Lubricating engine oils are exactly known by Society of Automotive Engineers (SAE) number having different API (American Petroleum Institute) grades. The SAE grades of oil on the basis of viscosity are being used by manufacturers of most automotive equipment which they recommend for use in their products. As SAE number increases, the viscosity of oil also increases and the oil becomes heavier as well (Scapin, 2007). The addition of certain additives is for the improvement of viscosity- temperature characteristics. This study investigates physic-chemical characteristics of the engine oils being used in different vehicle engines in Pakistan.


Five types of the internal combustion engines  (three  spark  ignition and two compression ignition) were used to examine the ageing of the lubricating oils and their harmful effects on the engines. The oil properties from a brand new Honda CD-70 motorcycle (engine no.6821353), six months’ old Corolla car (engine no. Z 222420), 7 years old Cultus car (engine no. F 382877), a two years old vegan (engine no. 428411) and a ten years old tank lorry (engine no. 199132) engine oils were studied in this research. Used oil samples were taken after average service covering 1000, 2400, 2200, 2000 and 1400 km, respectively.
Standard methods were applied for the physical parameters like specific gravity at 60/60F, Kinematic viscosity at 100 and 40°C, Viscosity Index, Flash Point, Pour Point, Total Base Number and sulfur contents which were determined by following  Standard Methods D-1298, D-445, D-2270, D-92,D-97, D-874, IP-63, and ASTM D-2896 respectively (ASTM Standards, 1999). 
The equipment used for this study are listed as follows: Hydrometer no.886653, B.S. 718, made in USA was used for Specific gravity, Viscometer bath (VHC-220, GALLENKAMP, England) for kinematic viscosity at 100 and 40°C, Semi-Automotive Cleveland Open Cup DIN-51376, LAUDA, Germany) for flash Point, Graguated 80 ml jar with thermometer No.108 MM IMM IP 1C/ASTM 5C, 5608 Seta for pour point, X-ray analyser (Model no. 15062, USA) for sulfur contents and 960-Autochemistry, ORION, Japan for TBN.
Samples collection
The brands of lubricating oils used were monograde automotive mobil oils, that is,
1. Sun Bonus 150, SAE-40 (API-SC/CC)
2. Gold Spectra-D, SAE-50 (API-CC/SD)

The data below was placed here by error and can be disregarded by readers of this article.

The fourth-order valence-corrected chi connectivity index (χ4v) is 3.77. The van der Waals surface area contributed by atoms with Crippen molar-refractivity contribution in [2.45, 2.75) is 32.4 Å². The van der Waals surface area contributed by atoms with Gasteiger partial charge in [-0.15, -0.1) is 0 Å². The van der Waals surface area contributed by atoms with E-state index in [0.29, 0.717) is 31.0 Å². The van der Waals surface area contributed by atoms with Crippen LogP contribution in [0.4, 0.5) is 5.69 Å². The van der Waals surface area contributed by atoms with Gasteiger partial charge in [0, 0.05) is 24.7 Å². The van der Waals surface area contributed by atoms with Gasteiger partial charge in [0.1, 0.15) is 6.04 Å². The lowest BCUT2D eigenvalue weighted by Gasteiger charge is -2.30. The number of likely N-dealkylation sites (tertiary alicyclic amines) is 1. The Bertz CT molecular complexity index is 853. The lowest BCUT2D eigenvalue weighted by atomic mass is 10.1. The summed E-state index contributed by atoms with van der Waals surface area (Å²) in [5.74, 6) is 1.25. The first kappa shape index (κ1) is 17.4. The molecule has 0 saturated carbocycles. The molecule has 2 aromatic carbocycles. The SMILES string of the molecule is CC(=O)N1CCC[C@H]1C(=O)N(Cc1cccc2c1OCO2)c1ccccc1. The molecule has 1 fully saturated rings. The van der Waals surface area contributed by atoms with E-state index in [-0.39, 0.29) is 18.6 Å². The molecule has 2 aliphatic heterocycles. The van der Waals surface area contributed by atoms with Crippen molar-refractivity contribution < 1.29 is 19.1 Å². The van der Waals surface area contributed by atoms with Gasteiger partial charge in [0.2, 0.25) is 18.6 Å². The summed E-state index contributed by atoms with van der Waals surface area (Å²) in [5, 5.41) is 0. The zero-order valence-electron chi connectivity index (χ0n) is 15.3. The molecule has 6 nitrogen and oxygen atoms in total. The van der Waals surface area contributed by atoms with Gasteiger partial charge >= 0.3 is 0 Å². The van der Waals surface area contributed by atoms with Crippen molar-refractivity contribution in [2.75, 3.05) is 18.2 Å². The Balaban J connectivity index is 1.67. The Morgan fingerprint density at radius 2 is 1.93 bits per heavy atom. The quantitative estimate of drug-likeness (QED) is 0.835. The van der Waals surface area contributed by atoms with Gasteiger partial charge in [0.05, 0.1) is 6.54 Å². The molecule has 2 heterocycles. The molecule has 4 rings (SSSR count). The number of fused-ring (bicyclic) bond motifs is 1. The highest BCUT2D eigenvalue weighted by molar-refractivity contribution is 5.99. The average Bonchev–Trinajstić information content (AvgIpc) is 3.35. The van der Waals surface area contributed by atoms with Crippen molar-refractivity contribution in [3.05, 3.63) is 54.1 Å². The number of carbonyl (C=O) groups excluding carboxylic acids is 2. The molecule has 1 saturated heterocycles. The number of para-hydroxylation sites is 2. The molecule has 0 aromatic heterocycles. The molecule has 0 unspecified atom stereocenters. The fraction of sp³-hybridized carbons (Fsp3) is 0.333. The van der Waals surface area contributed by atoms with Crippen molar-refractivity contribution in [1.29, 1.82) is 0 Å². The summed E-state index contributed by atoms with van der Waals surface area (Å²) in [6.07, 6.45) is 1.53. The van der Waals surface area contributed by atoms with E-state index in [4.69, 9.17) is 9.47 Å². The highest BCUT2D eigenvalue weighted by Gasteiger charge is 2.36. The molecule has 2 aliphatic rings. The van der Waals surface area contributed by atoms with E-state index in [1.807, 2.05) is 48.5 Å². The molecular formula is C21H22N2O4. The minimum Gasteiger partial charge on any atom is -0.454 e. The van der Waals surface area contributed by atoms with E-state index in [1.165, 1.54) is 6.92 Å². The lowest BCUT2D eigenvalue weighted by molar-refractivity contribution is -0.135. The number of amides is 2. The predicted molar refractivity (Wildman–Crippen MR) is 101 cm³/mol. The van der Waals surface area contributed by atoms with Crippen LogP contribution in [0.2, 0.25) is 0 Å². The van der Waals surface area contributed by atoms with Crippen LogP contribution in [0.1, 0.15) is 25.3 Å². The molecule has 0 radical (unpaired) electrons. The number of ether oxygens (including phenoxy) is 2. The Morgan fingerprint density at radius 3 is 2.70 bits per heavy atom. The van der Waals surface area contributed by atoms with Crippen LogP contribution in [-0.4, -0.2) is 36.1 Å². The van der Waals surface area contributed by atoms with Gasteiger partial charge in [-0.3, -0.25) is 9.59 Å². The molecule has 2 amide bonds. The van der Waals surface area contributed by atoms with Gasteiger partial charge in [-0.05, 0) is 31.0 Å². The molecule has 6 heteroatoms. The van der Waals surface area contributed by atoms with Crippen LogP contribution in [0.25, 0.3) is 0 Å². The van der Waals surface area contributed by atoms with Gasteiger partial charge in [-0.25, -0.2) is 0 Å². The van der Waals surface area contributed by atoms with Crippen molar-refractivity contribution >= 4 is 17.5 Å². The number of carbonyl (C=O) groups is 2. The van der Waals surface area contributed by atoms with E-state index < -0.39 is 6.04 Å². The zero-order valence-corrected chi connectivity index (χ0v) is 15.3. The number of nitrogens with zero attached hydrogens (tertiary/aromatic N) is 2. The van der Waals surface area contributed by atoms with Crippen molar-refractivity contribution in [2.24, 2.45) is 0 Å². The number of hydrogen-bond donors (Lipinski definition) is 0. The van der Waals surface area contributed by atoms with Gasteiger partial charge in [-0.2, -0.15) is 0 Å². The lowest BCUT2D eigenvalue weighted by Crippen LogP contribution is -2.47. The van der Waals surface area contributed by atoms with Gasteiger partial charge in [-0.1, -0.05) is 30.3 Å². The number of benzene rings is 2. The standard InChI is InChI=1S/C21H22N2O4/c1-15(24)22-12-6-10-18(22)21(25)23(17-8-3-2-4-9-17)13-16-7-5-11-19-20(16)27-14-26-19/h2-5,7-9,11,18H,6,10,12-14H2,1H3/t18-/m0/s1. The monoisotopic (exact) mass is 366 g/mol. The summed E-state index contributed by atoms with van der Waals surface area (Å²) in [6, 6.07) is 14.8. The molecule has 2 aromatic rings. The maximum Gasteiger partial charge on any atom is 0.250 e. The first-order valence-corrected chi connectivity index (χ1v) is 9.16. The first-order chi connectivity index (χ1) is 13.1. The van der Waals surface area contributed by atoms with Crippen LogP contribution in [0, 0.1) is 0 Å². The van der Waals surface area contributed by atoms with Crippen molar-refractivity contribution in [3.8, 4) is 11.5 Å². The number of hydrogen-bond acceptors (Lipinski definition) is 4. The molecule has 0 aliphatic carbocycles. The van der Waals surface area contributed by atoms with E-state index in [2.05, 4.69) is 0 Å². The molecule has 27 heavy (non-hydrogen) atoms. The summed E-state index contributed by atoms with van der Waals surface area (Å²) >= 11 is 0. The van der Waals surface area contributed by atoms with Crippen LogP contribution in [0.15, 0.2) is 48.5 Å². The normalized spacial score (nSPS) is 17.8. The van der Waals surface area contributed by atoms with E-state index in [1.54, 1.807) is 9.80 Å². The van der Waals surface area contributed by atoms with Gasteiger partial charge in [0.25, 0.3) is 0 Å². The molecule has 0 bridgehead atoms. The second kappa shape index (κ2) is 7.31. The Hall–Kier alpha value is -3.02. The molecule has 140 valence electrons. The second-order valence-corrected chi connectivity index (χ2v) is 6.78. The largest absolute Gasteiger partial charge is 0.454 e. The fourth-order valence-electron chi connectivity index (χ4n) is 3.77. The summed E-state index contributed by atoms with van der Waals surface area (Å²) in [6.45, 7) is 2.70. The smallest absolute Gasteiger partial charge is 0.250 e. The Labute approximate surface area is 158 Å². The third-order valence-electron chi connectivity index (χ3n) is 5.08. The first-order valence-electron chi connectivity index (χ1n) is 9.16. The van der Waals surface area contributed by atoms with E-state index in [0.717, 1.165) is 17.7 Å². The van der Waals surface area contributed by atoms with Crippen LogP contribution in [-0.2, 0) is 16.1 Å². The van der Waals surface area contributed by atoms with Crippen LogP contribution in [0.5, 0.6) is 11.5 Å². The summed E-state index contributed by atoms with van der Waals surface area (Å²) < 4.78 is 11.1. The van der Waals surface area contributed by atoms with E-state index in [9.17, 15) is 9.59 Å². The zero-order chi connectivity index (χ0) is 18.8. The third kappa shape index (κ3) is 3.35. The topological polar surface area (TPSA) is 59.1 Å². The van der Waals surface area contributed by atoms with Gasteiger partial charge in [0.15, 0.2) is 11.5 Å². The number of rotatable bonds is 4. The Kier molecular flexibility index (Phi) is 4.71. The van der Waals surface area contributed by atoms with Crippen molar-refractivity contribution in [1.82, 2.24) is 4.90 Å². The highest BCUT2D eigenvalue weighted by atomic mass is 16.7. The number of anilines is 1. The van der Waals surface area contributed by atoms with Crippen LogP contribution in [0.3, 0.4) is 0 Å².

3. Servo D-4 SAE-50(API-CD/SE) and multigrade automotive mobil oils i-e
4. Zelax Gold, SAE-20W/40 (API-CG4/SG)
5. Servo PC-6, SAE-20W/50 (API-SG/CF4) 
These samples were taken from the sumps of five different engines after covering certain mileage with the same oil brand.


Results of the physical parameters of used and fresh lubricants are presented in Table 1. Discussion on results obtained is as follows.
Specific gravity (ASTM D-1298)
Specific gravity may be defined as the ratio of density of unknown sample to the equal volume of water. It has been observed that the specific gravity of used lubricating oils was higher than the fresh ones. This may be due to the contamination of used samples by the high molecular weight components from inside the engine.
Kinematic viscosity (ASTM D-445)
Viscosity is temperature dependent parameter. It is defined as the resistance offered to flow of the liquid. The Kinematic Viscosity was measured at 100 and 40°C and the results were compared to the specified limits of Pakistan Standard Institution (PSI) (1990), which is shown in Tables 2, 3 and 4, however, viscosity at 40°C is not specified by PSI. It has been observed that the viscosity of the samples go on decreasing as the sample is used for longer time. This may be due to the contamination of lighter end hydrocarbons which render the oil unfit to be used any more.
Viscosity index (ASTM D-2270)
Viscosity Index is being used in practice as a single number indicating temperature dependence of kinematic viscosity. Viscosity Index of used oil samples was greater than fresh ones due to thermal oxidation.
Flash point (ASTM D-92)
ASTM books define the flash point of petroleum products as the minimum temperature at which the vapours of the oil start to catch fire. The  results  indicate  that  the  flash point of the samples decreases with the usage of the oil. This is due to combination of lighter end organic contaminants in the used oil samples. 
Pour point (ASTM D-97)
The lowest temperature at which the flow of the liquid ceases to exist is called pour point. Apparently, the pour point of the samples was same after usage this indicates the oils capability to be reused/recycled after purification. The results of the samples show slight decrease of pour point in monograde (SAE-40 and 50) oil samples after use whereas no significant change in pour point was observed in multigrade (SAE-20W/50) oil samples. This is because SAE-20W/50 is a high viscosity, high grade engine oil having higher percentage of additives. The temperature of the sample was recorded when there was no flow.